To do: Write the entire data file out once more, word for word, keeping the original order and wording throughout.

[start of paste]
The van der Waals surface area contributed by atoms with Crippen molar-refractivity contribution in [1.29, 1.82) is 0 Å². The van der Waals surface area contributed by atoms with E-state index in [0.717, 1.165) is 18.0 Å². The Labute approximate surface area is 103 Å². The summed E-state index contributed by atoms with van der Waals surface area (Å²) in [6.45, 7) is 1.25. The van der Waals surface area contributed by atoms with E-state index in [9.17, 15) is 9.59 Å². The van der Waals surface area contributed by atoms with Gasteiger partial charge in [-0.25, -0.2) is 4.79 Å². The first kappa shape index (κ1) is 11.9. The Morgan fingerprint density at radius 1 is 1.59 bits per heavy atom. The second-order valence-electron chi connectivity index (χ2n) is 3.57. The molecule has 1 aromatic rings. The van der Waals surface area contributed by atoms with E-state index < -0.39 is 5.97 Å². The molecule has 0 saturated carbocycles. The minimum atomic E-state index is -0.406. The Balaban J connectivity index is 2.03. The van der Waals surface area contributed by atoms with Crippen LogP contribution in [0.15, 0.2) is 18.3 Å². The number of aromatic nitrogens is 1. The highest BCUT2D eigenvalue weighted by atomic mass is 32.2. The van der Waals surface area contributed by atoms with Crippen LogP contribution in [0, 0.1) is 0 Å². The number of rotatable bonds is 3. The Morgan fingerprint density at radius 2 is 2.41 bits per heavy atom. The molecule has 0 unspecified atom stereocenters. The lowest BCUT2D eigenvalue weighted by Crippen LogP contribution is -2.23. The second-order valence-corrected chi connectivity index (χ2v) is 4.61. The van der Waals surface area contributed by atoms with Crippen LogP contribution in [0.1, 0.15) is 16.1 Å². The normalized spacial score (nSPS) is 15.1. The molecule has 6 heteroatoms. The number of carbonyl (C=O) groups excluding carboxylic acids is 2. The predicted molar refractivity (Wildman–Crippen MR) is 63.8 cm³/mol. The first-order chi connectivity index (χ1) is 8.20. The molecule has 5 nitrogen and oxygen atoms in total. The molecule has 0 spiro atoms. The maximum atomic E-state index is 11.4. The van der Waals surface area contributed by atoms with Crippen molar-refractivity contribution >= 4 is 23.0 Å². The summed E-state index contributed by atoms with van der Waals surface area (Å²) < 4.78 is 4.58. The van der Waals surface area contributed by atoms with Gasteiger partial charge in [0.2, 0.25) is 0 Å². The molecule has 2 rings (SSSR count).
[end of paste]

The van der Waals surface area contributed by atoms with Crippen molar-refractivity contribution in [1.29, 1.82) is 0 Å². The van der Waals surface area contributed by atoms with E-state index in [0.717, 1.165) is 18.0 Å². The Labute approximate surface area is 103 Å². The summed E-state index contributed by atoms with van der Waals surface area (Å²) in [6.45, 7) is 1.25. The van der Waals surface area contributed by atoms with E-state index in [9.17, 15) is 9.59 Å². The van der Waals surface area contributed by atoms with Gasteiger partial charge in [-0.25, -0.2) is 4.79 Å². The first kappa shape index (κ1) is 11.9. The Morgan fingerprint density at radius 1 is 1.59 bits per heavy atom. The second-order valence-electron chi connectivity index (χ2n) is 3.57. The molecule has 1 aromatic rings. The van der Waals surface area contributed by atoms with E-state index < -0.39 is 5.97 Å². The molecule has 0 saturated carbocycles. The minimum atomic E-state index is -0.406. The Balaban J connectivity index is 2.03. The van der Waals surface area contributed by atoms with Crippen LogP contribution in [0.15, 0.2) is 18.3 Å². The number of aromatic nitrogens is 1. The highest BCUT2D eigenvalue weighted by atomic mass is 32.2. The van der Waals surface area contributed by atoms with Crippen LogP contribution in [0, 0.1) is 0 Å². The number of rotatable bonds is 3. The Morgan fingerprint density at radius 2 is 2.41 bits per heavy atom. The molecule has 0 unspecified atom stereocenters. The lowest BCUT2D eigenvalue weighted by Crippen LogP contribution is -2.23. The second-order valence-corrected chi connectivity index (χ2v) is 4.61. The van der Waals surface area contributed by atoms with Crippen LogP contribution in [0.1, 0.15) is 16.1 Å². The normalized spacial score (nSPS) is 15.1. The molecule has 6 heteroatoms. The number of carbonyl (C=O) groups excluding carboxylic acids is 2. The predicted molar refractivity (Wildman–Crippen MR) is 63.8 cm³/mol. The first-order chi connectivity index (χ1) is 8.20. The molecule has 5 nitrogen and oxygen atoms in total. The molecule has 0 spiro atoms. The maximum atomic E-state index is 11.4. The van der Waals surface area contributed by atoms with Crippen molar-refractivity contribution >= 4 is 23.0 Å². The summed E-state index contributed by atoms with van der Waals surface area (Å²) < 4.78 is 4.58. The van der Waals surface area contributed by atoms with Gasteiger partial charge in [0.2, 0.25) is 0 Å². The molecule has 2 rings (SSSR count).